As per the current income tax laws, an individual below 60 years of age is required to file ITR if his/her gross total income exceeds Rs 2.5 lakh in a financial year. This is irrespective of the income tax regime (old vs new) chosen by him. It is important to note that gross total income includes income from various sources such as salary, interest income from savings account, fixed deposits, recurring deposits etc
To arrive at gross total/taxable income of Rs 2.5 lakh or more, one needs to add up net income under five income heads- salary, house property, other sources, capital gains and business income. Those choosing the old/existing income tax regime need to calculate their net income from each head after claiming the deductions (available to him/her) under each head. For example, while calculating the net taxable income under the head salary, one needs to claim or deduct the tax exemptions and deductions (allowed from salary) as applicable to him or her from the gross salary.
However, those choosing the new tax regime are not eligible for most commonly claimed tax exemptions/deductions.
Referring to those aged below 60 and choosing the old tax regime, Abhishek Soni, CEO of Tax2win.in says, “The requirement of filing ITR by salaried employees depends on whether his/her total income exceeds Rs 2.5 lakh in a financial year or not. Assuming there is no other income than salary, if a salaried employee’s total income after claiming HRA, LTA tax exemption and standard deduction do not exceed Rs 2.5 lakh in a financial year, then he/she is not required to mandatorily file ITR.”
This is explained by an example below. Suppose your annual salary income is Rs 2.76 lakh. After claiming a standard deduction of Rs 50,000 (assuming HRA is fully taxable and opted for old tax regime) from your salary income, the taxable income becomes Rs 2.26 lakh. This makes your taxable income below the exemption limit of Rs 2.5 lakh. Hence, you are not required to file ITR as your total income is below the exemption limit.
Taking another example. Suppose your annual salary income is Rs 3 lakh. You have also earned interest of Rs 2,000 from savings bank account and Rs 3000 from fixed deposits. Under the head of salary income, you are eligible to claim standard deduction of Rs 50,000 and HRA exemption of Rs 40,000.
Soni says, “In the second example, you will be required to file ITR mandatorily only if your gross total income (net taxable salary+ interest from savings account + interest from fixed deposits) exceed Rs 2.5 lakh. From example, as the gross total income of Rs 2.15 lakh does not exceed exemption limit of Rs 2.5 lakh, then you are not required to file ITR.”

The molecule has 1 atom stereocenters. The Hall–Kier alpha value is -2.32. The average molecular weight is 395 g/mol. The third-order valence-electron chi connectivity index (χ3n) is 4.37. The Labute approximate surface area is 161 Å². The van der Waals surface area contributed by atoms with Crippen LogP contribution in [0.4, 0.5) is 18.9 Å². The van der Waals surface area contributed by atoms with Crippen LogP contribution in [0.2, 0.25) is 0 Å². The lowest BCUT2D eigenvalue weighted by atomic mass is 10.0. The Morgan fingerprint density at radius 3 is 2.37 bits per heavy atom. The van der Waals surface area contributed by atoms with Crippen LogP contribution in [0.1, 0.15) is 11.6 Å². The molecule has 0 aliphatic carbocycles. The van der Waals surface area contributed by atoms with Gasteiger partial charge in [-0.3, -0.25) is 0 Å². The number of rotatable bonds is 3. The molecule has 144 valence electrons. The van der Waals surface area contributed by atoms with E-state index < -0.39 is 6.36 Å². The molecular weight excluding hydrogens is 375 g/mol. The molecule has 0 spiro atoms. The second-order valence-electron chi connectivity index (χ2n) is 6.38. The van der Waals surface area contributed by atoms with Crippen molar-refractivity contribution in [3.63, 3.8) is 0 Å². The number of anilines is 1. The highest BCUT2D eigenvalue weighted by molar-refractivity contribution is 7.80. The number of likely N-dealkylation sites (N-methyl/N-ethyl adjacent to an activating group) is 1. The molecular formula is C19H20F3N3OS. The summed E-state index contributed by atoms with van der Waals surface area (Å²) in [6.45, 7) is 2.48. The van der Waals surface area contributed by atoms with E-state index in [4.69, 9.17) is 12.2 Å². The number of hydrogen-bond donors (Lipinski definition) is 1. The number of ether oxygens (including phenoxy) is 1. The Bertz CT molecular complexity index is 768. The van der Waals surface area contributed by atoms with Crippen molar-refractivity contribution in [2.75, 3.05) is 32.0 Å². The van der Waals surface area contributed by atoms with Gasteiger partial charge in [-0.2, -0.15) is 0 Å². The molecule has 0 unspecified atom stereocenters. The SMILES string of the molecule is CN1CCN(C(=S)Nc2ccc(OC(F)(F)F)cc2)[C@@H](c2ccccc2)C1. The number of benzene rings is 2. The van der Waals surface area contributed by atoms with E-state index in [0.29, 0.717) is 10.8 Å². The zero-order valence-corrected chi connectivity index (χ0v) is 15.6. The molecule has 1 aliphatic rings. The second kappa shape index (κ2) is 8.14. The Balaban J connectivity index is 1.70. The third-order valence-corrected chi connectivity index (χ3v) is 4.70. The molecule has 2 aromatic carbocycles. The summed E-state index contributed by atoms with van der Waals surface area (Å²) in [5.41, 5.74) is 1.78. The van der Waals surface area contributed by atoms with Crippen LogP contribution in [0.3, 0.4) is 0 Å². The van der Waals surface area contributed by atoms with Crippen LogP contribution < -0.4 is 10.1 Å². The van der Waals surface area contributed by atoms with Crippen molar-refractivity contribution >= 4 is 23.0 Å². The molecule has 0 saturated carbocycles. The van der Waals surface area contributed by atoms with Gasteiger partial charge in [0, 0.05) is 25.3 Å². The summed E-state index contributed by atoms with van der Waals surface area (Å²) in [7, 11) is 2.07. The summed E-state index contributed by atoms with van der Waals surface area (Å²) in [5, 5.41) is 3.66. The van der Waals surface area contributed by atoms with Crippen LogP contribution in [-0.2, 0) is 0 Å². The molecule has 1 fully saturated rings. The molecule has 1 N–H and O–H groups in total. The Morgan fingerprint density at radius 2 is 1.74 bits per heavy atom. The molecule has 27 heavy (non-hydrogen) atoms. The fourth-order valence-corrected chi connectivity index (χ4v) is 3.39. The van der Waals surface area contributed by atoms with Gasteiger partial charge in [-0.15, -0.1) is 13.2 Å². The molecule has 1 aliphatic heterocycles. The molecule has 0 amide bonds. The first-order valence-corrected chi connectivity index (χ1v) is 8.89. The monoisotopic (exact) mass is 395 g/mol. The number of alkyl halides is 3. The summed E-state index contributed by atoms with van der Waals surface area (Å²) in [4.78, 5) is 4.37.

Above table assumes that the individual is aged below 60 and chooses the old income tax regime.
Interest earned from the savings account and fixed deposits is taxed under the head ‘Income from other sources.’
If an individual opts for a new tax regime, then he/she has to mandatorily file ITR as salary income in the example above exceeds exemption limit of Rs 2.5 lakh.
Also Read: New vs old income tax regime
It is important to note that your employer only knows/has information about your salary income. He/she does not have any information about your income from any other sources such as interest income from savings account, capital gains, rental income etc. Thus, it is an individual’s responsibility to calculate his/her total income (as seen from the 2nd example above) and if it exceeds exemption limit of Rs 2.5 lakh, then you have to mandatorily file ITR.
For help in calculating your taxable income, click here.
Exceptions to income exemption limit rule
Under the income tax laws, there are certain exceptions to the income exemption limit rule. This means that an individual is mandatorily required to file ITR, even if his/her gross income does not exceed the exemption limit of Rs 2.5 lakh. If an individual satisfies any of the below-mentioned conditions/ falls in these categories , then ITR filing becomes mandatory:
a) who has spent an amount or aggregate of amounts exceeding Rs 2 lakh for himself/herself or any other person for travel to a foreign country,
b) who has deposited an amount or aggregate of amounts exceeding Rs 1 crore in one or more current accounts maintained with a bank or co-operative bank,
c)who has paid electricity bill exceeding Rs 1 lakh in a single bill or on aggregate basis during the financial year,
d) Ordinarily resident individuals who are having income from foreign countries and/or holding assets in foreign countries and/or having signing authority in any account outside India,
e) If an individual’s gross total income exceeds the exemption limit before claiming tax exemption on capital gains under sections 54, 54B, 54D, 54EC, 54F, 54G, 54GA or 54GB of the Income-tax Act, 1961,
f) An individual depositing Rs 50 lakh or more in a savings bank account in a financial year,
g) whose total TDS/TCS deducted in the financial year is Rs 25,000 or more even if the individual’s gross total income is below the basic exemption limit. For senior citizens, this limit will be applicable if the TDS/TCS is Rs 50,000 or more, and
h) To claim income tax refunds.
(An individual can file ITR even if the July 31, 2022 deadline of filing ITR is missed. The income tax return filed after the deadline is called belated ITR. One will have to pay a late filing fee when filing a belated ITR. Click here to fine out what to do if you have missed income tax return filing deadline of July 31.)